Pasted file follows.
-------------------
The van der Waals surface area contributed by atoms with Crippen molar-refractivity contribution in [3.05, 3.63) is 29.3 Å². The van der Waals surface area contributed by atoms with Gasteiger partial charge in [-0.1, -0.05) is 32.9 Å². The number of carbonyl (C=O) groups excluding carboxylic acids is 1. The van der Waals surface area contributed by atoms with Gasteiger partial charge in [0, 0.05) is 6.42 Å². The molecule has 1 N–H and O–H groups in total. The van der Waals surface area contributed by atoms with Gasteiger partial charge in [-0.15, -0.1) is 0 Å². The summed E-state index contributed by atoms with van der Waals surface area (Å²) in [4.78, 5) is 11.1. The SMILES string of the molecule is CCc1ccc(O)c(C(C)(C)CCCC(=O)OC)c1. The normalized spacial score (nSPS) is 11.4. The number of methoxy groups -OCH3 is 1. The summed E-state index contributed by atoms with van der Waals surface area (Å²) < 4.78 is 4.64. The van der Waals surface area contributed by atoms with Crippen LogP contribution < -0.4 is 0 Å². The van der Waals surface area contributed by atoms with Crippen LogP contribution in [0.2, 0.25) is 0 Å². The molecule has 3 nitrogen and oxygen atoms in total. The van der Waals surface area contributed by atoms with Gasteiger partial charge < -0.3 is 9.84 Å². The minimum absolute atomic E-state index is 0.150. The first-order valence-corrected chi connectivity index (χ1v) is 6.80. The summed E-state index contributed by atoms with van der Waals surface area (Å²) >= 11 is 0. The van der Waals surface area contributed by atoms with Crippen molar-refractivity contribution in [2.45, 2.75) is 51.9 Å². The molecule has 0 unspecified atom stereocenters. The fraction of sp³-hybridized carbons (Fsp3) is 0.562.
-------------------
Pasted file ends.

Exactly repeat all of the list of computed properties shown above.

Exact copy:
The van der Waals surface area contributed by atoms with Crippen molar-refractivity contribution in [3.05, 3.63) is 29.3 Å². The van der Waals surface area contributed by atoms with Gasteiger partial charge in [-0.1, -0.05) is 32.9 Å². The number of carbonyl (C=O) groups excluding carboxylic acids is 1. The van der Waals surface area contributed by atoms with Gasteiger partial charge in [0, 0.05) is 6.42 Å². The molecule has 1 N–H and O–H groups in total. The van der Waals surface area contributed by atoms with Gasteiger partial charge in [-0.15, -0.1) is 0 Å². The summed E-state index contributed by atoms with van der Waals surface area (Å²) in [4.78, 5) is 11.1. The SMILES string of the molecule is CCc1ccc(O)c(C(C)(C)CCCC(=O)OC)c1. The normalized spacial score (nSPS) is 11.4. The number of methoxy groups -OCH3 is 1. The summed E-state index contributed by atoms with van der Waals surface area (Å²) < 4.78 is 4.64. The van der Waals surface area contributed by atoms with Crippen LogP contribution < -0.4 is 0 Å². The van der Waals surface area contributed by atoms with Crippen LogP contribution in [0.2, 0.25) is 0 Å². The molecule has 3 nitrogen and oxygen atoms in total. The van der Waals surface area contributed by atoms with Gasteiger partial charge < -0.3 is 9.84 Å². The minimum absolute atomic E-state index is 0.150. The first-order valence-corrected chi connectivity index (χ1v) is 6.80. The summed E-state index contributed by atoms with van der Waals surface area (Å²) >= 11 is 0. The van der Waals surface area contributed by atoms with Crippen molar-refractivity contribution in [2.45, 2.75) is 51.9 Å². The molecule has 0 unspecified atom stereocenters. The fraction of sp³-hybridized carbons (Fsp3) is 0.562.